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On December 20, 2017, the Fourth District Court of Appeal delivered a solid win for the City of San Diego in a multi-faceted challenge to its approval of a private school pursuant to a Mitigated Negative Declaration (“MND”).  In Clews Land and Livestock LLC et al. v. City of San Diego, Petitioners Clews Land and Livestock, et al. (“CLL”) argued  that an Environmental Impact Report (EIR) was required because of significant impacts in the areas of fire hazards, traffic, noise, recreation, and historic resources, and because the final MND included impacts not disclosed in the draft.  CLL further argued that the City’s approval violated the applicable community land use plan and historic resources provisions of the San Diego Municipal Code (SDMC.).

The Court rejected CLL’s arguments on procedural and substantive grounds, finding that CLL failed to exhaust administrative remedies and that the City’s approval complied with CEQA and applicable land use laws.

First, the Court held that CLL had failed to exhaust administrative remedies, and in making that finding, concluded that the City’s administrative appeals process did not violate CEQA.  CLL failed to properly navigate a convoluted “bifurcated” appeals process that required it to administratively appeal the hearing officer’s approval of the project to the Planning Commission and the City Council simultaneously.  CLL, misunderstanding the process, filed only the planning commission appeal, which was not the proper vehicle for review of the “environmental” determination.  The Court rejected the argument that this procedure violates CEQA and declined to excuse CLL’s lack of compliance.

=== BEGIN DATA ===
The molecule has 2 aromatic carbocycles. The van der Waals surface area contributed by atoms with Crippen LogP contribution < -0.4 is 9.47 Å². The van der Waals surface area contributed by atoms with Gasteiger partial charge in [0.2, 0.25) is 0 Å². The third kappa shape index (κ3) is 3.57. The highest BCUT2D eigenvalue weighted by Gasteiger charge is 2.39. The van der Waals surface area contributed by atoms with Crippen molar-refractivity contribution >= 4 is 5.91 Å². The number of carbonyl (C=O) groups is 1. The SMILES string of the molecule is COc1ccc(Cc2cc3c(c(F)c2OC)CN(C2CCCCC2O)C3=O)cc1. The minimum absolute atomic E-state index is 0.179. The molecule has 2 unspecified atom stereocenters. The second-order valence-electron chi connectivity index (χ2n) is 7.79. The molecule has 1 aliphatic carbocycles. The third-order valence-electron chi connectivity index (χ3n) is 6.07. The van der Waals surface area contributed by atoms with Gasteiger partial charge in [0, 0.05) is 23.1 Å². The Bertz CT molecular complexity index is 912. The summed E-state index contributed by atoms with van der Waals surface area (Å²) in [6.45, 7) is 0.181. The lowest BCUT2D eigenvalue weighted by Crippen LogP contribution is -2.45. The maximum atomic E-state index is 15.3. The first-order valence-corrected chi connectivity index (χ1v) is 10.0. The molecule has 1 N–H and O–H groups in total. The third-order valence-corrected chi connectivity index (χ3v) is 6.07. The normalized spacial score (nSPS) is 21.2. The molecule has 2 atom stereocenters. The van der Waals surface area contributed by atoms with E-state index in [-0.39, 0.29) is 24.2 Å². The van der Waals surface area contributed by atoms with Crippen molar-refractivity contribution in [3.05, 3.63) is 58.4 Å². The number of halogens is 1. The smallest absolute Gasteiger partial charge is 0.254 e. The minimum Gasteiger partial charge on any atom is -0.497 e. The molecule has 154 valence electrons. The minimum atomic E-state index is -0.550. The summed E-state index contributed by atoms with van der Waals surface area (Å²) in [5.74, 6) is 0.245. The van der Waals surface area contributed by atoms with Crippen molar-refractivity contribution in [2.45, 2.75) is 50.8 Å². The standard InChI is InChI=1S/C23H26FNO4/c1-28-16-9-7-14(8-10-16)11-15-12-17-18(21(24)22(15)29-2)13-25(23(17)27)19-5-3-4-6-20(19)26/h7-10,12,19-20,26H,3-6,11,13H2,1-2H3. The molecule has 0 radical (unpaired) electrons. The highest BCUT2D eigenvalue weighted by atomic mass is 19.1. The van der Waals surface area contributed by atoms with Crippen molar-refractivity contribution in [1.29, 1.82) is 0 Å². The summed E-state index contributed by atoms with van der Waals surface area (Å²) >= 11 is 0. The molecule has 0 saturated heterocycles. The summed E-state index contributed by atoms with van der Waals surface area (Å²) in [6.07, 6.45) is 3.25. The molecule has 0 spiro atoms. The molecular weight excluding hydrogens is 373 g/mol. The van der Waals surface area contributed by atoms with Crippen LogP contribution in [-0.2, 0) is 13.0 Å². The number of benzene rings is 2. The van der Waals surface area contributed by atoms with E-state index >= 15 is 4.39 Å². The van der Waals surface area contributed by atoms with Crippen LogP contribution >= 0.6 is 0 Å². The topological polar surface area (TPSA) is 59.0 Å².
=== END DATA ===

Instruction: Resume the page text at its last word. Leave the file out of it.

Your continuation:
CLL also argued that its failure to comply should be excused because the City’s own bulletin inaccurately described the two appeals processes.  Despite acknowledging the inaccurate communications from the City, the Court found that CLL had failed to properly frame this argument as a question of equitable estoppel, and thus declined to excuse CLL’s failure to exhaust.

Despite finding that CLL had failed to exhaust, the Court proceeded to uphold the City’s decision to approve the project via an MND, rejecting CLL’s arguments that the project would have significant impacts as to fire hazards, traffic and transportation, noise, recreation, and historic resources.  The Court went on to find that the addition of voluntary measures that are environmentally beneficial did not require recirculation of the MND where they were not added to project “to reduce significant effects on the environment.”

Finally, the court rejected CLL’s arguments that the City had not abused its discretion by finding the project exempt from certain historical resources regulations in the SDMC, or by concluding that the project was consistent with the Neighborhood Precise Plan. The Court found that “the City could reasonably conclude that the project was consistent with the Precise Plan and its open space designation because the proposed school will be built on already developed land, next to a large commercial horse farm, and will be consistent with the historic nature of the site.”

The petitioners clearly stumbled through the administrative proceedings and failed to present sufficient evidence to counter the City’s conclusions in its MND.  Nonetheless, it is heartening to see the Fourth District recognizing that an MND is, in fact, the appropriate vehicle for a project that the Court described as “relatively modest and located on already-developed land,” even if that project is controversial.